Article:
Who Should Be the Pallbearers at a Funeral?

Pallbearers at a Funeral

Once you start planning for a funeral, you realize just how endless your list of things to get in order is becoming, with hastily scribbled notes about things like coordinating a time for a service or memorial, choosing who should be pallbearers if you're having a traditional service, and so on. It seems as though the smallest of things are the most daunting in times like these, but they don't have to be. Take the weight of the world off of your shoulders for a minute and let yourself be guided through the process of a picking your pallbearers.

What Is a Pallbearer?

A pallbearer refers to the people who carry the casket from the hearse to the gravesite; this position is normally held by people who were close to the deceased. Of course, pallbearers are necessary for traditional funerals where the deceased will be buried in a casket, but you can also have pallbearers at a cremation service who accompany the urn to the burial site or the memorial location.

Are There Restrictions for Being a Pallbearer?

There aren't any written rules in place preventing any demographic of a person from being a pallbearer. However, there are things to consider when choosing who you'd like to perform the honorable task. Some of these considerations include a person's physical ability, their age, their emotional fortitude, and their reliability.

Physical Requirements of Being a Pallbearer

Being a pallbearer is a physically demanding responsibility. Caskets can weigh up to 400 pounds without the added weight of a body inside, and on average, there are only six pallbearers to escort the casket to its final resting place. This means that any pallbearer will need to hold a significant amount of weight for an extended period. Therefore, be sure to think about choosing people who are able-bodied and have good enough health to be able to go the distance carrying that load.

Age Considerations for Being a Pallbearer

Similarly, pallbearers are normally not any younger than 16 due to the extreme emotional turmoil that can come from being that close to the dead body of a loved one. Teenagers, especially, might assert that they can handle the pressure, but keep their mental health in mind. You may wish to avoid putting that sort of responsibility on them. In a similar fashion, choosing the elderly might be putting too much of a physical or emotional strain on them, and it's probably best to encourage them to walk in the procession.

Emotional Concerns of Being a Pallbearer

The pallbearer holds a very public position in the funeral procession, meaning that they can't afford to be overtaken by their emotions whilst handling the casket. Some might even see it as disrespectful to the deceased to have a loud display of grief. So, out of respect for both the deceased and their closest friends and family, you want to think about selecting people who can handle the pressure of having their grief on display - even if only for the ten-fifteen minutes that it takes for their responsibilities to be completed.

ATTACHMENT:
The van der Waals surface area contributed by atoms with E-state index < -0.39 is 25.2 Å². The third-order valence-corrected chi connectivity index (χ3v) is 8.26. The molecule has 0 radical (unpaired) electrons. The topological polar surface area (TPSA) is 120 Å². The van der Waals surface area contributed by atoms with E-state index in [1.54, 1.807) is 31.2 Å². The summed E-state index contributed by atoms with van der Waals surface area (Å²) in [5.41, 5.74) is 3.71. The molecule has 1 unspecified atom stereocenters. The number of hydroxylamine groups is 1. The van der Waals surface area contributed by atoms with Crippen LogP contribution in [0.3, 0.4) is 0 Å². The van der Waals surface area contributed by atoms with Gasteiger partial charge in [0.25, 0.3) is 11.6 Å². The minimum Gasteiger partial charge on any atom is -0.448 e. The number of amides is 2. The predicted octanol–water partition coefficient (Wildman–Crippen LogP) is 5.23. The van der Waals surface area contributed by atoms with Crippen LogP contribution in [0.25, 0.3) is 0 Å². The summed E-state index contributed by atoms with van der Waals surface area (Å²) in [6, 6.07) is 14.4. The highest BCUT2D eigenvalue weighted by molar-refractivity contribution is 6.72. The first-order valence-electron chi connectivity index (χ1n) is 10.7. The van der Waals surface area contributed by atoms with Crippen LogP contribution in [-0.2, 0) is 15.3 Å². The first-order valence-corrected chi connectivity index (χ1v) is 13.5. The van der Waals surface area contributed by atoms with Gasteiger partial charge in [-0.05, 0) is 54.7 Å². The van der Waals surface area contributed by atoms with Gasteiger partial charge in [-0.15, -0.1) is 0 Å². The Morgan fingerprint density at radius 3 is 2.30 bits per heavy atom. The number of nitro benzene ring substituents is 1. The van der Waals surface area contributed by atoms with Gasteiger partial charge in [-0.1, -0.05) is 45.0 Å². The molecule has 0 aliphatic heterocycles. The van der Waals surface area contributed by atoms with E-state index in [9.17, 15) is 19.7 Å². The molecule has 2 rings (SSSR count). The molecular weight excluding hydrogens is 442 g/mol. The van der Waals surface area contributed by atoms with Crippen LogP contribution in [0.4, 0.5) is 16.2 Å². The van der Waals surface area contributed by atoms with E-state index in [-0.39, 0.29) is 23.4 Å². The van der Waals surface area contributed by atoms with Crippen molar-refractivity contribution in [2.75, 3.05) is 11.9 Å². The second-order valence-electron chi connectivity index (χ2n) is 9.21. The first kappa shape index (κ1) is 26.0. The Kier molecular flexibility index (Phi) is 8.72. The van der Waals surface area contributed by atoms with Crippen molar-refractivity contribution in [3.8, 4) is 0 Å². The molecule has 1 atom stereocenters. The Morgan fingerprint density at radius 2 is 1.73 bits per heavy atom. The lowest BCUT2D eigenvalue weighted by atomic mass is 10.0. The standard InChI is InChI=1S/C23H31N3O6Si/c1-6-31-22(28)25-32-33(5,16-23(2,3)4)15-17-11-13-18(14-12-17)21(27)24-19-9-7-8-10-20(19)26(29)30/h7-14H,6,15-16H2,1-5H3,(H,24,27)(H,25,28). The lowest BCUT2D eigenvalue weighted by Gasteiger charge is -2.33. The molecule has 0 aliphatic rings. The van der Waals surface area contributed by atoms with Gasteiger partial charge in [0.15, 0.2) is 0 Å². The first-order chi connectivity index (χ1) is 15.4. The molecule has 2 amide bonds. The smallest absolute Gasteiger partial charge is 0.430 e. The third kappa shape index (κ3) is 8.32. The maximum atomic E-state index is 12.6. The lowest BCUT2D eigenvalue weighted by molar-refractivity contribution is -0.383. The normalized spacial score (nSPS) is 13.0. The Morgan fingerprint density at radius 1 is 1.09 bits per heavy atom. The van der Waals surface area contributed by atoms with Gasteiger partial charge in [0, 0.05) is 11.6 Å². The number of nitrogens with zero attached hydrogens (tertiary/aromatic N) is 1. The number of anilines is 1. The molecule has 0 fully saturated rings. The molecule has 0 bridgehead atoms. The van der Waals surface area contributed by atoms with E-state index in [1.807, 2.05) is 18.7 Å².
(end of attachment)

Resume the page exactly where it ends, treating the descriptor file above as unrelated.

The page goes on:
Pallbearers at a Funeral

Reliability Is a Priority for a Pallbearer

Depending on the type of service that you're having, the pallbearers might be required to arrive at the funeral home earlier than the procession. This means that you want to pick pallbearers that you can rely on to be on time, as well as one who'll actually show up if they've informed you that they would. Make sure to get firm confirmations from all of your pallbearers that they can make the funeral ahead of time, and keep a list of backup pallbearers that you could supplement in case one of your original group can't make the service.

Honorary Pallbearers Are Also Valued

Although there aren't any written restraints against who you can choose to be a pallbearer, that doesn't mean there aren't conditional deterrents that make some people better choices for the position than others. For the people in your life who feel like being a pallbearer is really important to them, but who can't handle the demands of the position, you can elect them as honorary pallbearers. These people can walk just ahead of, or just behind, the casket as the pallbearers move it towards the plot. This is a great option for both the elderly and people who are disabled who otherwise wouldn't be able to carry the casket themselves.

Picking Pallbearers Takes Consideration

Like any major decision, selecting pallbearers for a funeral is a task that takes time and consideration. You want to make sure that you pick the best six people to accompany the casket to its final resting place, and each funeral's pallbearers will look different from another's. If you keep in mind all of these considerations when picking your pallbearers, the funeral you're planning should run as smoothly as possible.

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Who Should Be the Pallbearers at a Funeral?